After the first running in 2019 and a prolonged postponement, the FIA Motorsport Games returns for 2022. With it comes a major change for the sim racing competition: Gran Turismo is being swapped out for ACC.
Image credit: FIA Motorsport Games
In November 2019, the first edition of the FIA Motorsport Games was held at the Vallelunga circuit in Rome, Italy. It was the racing world’s answer to the Olympics, and it featured six disciplines including F4, Touring Cars, GT cars and Drifting.
The second edition was set to take place in 2020 and would race at Paul Ricard. It was pushed back twice after the COVID pandemic began. But it will happen finally 26-30 October with an increase from six to 17 disciplines.
One of the original six was actually sim racing, known as the Digital Cup. It was held on Gran Turismo Sport and it was Kodi Nikola Latkovski who was representing Australia at the time that won the gold medal. Costa Rican Touring Car racer Bernal Valverde won the silver. Italy’s Stefano Conte got bronze just ahead of the UK’s James Baldwin.
New Year, New Games
This year’s newly renamed Esports Cup will shift to Assetto Corsa Competizione. This being in part due to Gran Turismo‘s championships discontinuing their collaboration with the FIA after the latest title Gran Turismo 7 launched back in March.
The FIA Motorsport Games event is ran in collaboration with the SRO Motorsports Group. Their official esports series use ACC as their platform. With the GT World Challenge Europe, America and Asia esports series as well as the Intercontinental GT Challenge esports series.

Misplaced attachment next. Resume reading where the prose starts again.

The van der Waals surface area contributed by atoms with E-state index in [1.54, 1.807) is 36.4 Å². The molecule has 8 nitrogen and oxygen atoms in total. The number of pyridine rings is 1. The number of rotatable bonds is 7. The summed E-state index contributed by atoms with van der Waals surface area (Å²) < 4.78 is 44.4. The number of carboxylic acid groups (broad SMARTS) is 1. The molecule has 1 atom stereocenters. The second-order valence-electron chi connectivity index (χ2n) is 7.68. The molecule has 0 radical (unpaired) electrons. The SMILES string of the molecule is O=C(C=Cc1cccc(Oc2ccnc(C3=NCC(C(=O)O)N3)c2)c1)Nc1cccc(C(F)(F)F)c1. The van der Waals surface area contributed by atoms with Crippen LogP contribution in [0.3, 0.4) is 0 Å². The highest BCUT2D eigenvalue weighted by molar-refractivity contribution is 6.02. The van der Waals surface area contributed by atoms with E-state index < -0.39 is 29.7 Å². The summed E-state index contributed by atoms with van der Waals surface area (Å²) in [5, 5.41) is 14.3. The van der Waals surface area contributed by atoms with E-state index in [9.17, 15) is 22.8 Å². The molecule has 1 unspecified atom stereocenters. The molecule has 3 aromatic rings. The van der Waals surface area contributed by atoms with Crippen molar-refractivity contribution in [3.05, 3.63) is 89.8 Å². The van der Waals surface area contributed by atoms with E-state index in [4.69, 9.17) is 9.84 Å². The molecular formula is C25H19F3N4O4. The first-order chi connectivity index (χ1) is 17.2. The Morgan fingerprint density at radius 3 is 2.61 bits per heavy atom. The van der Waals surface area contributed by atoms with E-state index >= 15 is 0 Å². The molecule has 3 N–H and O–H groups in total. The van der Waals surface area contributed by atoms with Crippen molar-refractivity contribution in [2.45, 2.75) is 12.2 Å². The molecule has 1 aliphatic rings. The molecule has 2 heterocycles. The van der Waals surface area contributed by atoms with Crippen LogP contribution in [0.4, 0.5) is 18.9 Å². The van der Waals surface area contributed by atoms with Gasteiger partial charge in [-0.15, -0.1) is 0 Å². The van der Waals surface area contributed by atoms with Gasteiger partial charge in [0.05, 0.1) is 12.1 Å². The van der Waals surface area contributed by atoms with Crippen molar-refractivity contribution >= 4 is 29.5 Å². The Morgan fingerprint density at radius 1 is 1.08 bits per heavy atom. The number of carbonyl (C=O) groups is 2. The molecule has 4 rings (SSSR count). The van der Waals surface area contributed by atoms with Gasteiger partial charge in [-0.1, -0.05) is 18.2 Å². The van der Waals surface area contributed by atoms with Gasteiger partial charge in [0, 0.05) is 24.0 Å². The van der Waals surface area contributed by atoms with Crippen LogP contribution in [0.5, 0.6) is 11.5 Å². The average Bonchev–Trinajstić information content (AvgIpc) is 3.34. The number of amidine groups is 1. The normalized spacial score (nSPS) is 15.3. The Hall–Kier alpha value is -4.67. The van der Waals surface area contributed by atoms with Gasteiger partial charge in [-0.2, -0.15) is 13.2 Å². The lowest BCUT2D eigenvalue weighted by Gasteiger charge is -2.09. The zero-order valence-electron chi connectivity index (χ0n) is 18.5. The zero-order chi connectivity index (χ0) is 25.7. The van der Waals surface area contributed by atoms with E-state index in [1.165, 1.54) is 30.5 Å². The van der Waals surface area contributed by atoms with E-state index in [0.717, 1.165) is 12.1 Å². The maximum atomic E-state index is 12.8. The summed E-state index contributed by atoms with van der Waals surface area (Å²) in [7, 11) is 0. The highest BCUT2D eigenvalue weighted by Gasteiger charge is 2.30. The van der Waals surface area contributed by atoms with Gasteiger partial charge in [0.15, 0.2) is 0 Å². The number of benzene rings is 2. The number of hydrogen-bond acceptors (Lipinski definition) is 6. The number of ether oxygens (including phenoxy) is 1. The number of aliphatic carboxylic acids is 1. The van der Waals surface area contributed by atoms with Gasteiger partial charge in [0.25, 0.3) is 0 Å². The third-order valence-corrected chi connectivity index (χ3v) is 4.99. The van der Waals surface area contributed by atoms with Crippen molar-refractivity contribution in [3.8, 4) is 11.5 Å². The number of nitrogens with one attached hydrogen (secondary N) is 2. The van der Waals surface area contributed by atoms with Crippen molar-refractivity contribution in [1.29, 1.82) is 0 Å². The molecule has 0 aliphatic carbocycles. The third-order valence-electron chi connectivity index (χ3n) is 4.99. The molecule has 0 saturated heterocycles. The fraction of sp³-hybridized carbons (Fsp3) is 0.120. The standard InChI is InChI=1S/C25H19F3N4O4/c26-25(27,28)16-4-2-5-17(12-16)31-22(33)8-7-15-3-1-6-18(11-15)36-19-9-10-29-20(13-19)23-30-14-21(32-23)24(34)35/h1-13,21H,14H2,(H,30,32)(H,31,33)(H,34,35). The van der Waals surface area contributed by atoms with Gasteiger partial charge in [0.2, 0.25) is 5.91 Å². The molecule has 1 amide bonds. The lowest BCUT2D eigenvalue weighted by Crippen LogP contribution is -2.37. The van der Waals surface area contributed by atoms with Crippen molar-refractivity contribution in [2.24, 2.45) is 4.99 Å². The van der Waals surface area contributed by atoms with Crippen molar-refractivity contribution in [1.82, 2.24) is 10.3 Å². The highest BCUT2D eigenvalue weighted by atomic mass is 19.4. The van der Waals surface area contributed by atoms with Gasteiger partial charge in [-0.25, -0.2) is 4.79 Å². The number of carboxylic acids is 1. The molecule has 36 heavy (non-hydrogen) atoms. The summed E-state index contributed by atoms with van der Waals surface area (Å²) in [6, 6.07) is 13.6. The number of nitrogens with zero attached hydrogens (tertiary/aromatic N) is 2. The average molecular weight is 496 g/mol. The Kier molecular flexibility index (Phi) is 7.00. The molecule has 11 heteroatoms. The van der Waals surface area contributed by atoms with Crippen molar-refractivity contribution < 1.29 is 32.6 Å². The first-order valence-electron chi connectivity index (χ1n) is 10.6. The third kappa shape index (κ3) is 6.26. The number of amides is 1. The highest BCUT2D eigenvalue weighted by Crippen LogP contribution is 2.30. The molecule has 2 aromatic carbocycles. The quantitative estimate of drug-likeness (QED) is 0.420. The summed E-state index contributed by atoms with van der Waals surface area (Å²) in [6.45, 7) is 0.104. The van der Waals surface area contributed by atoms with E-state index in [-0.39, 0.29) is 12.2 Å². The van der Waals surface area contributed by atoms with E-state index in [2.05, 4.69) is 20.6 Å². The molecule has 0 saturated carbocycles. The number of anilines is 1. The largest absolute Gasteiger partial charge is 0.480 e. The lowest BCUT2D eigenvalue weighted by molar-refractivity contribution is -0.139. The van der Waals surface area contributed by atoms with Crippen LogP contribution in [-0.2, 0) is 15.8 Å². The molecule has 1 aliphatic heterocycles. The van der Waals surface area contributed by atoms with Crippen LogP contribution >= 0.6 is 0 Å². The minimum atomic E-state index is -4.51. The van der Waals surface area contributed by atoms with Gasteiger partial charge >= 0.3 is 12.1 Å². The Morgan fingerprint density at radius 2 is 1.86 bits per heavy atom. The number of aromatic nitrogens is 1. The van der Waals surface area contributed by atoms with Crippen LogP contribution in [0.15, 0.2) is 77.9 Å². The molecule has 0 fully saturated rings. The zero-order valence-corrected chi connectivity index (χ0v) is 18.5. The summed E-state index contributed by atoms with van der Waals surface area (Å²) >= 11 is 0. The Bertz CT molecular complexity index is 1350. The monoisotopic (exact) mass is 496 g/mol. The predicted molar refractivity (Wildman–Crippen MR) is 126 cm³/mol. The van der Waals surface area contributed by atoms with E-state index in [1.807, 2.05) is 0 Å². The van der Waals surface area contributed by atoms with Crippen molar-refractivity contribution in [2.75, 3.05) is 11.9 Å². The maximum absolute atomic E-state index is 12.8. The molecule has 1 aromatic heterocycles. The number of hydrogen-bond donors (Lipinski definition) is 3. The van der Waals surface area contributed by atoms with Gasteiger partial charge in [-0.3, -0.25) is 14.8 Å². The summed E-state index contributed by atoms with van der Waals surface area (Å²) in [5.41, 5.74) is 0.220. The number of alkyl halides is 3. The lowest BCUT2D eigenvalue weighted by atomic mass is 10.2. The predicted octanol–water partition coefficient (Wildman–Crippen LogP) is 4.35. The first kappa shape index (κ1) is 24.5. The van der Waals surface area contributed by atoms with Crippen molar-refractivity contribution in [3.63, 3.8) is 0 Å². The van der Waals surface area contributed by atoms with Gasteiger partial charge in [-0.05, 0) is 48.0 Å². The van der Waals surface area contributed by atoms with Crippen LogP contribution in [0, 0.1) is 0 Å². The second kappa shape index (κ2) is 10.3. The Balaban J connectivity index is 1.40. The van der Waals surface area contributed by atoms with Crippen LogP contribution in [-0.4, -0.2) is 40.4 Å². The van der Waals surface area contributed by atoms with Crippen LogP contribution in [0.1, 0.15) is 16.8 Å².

They even use it for the Fanatec Esports GT Pro Series. This being the championship that the Pro and Silver team drivers from the GT World Challenge Europe Endurance Cup race in. The top five finishers earn extra points for their teams.
Esports Cup Event Format
The FIA Motorsport Games Esports Cup discipline is expected to have up to 80 competitors. There will be knockout stages to whittle it down to 20, with the final taking place on Saturday 29 October.
The 2019 event had competitors split into three semi finals after setting their qualifying times, and select drivers from the three Semi Finals entered into a repechage. The best placed three drivers in each of those races entered into the final.
Also in the 2019 event, since Vallelunga wasn’t in Gran Turismo Sport, the circuits used were Interlagos, Red Bull Ring and Barcelona. However for the 2022 event, Paul Ricard is already in ACC although there will be a custom version made for the Esports Cup competition.
Plus whilst the 2019 event used the Fittipaldi EF7, Pagani Zonda R and Red Bull X2019 Competition cars, the 2022 event will exclusively be in GT3 cars.
Future ACC content?
The headquarters of the developers of ACC Kunos Simulazioni are actually in a pit building at the Vallelunga circuit. With the sim being the official game of SRO and GT World Challenge, would it be too farfetched to suggest that the nation based liveries will become selectable in an update around the time of the event?
It may also be the perfect excuse to add in Vallelunga into ACC. Yes, the 2022 event is being held at Paul Ricard. However, since Kunos are based at Vallelunga and have the data for the track from the original Assetto Corsa game, it could be an easy addition.
They were able to add in Imola very quickly when it became one of the two tracks to come onto the GT World Challenge Europe schedule in 2020. Could the SRO-supported FIA Motorsport Games using ACC be the justification that Kunos need to add their home track?
What do you make of the FIA Motorsport Games using ACC? Tell us on Twitter at @OverTake_gg or in the comments down below!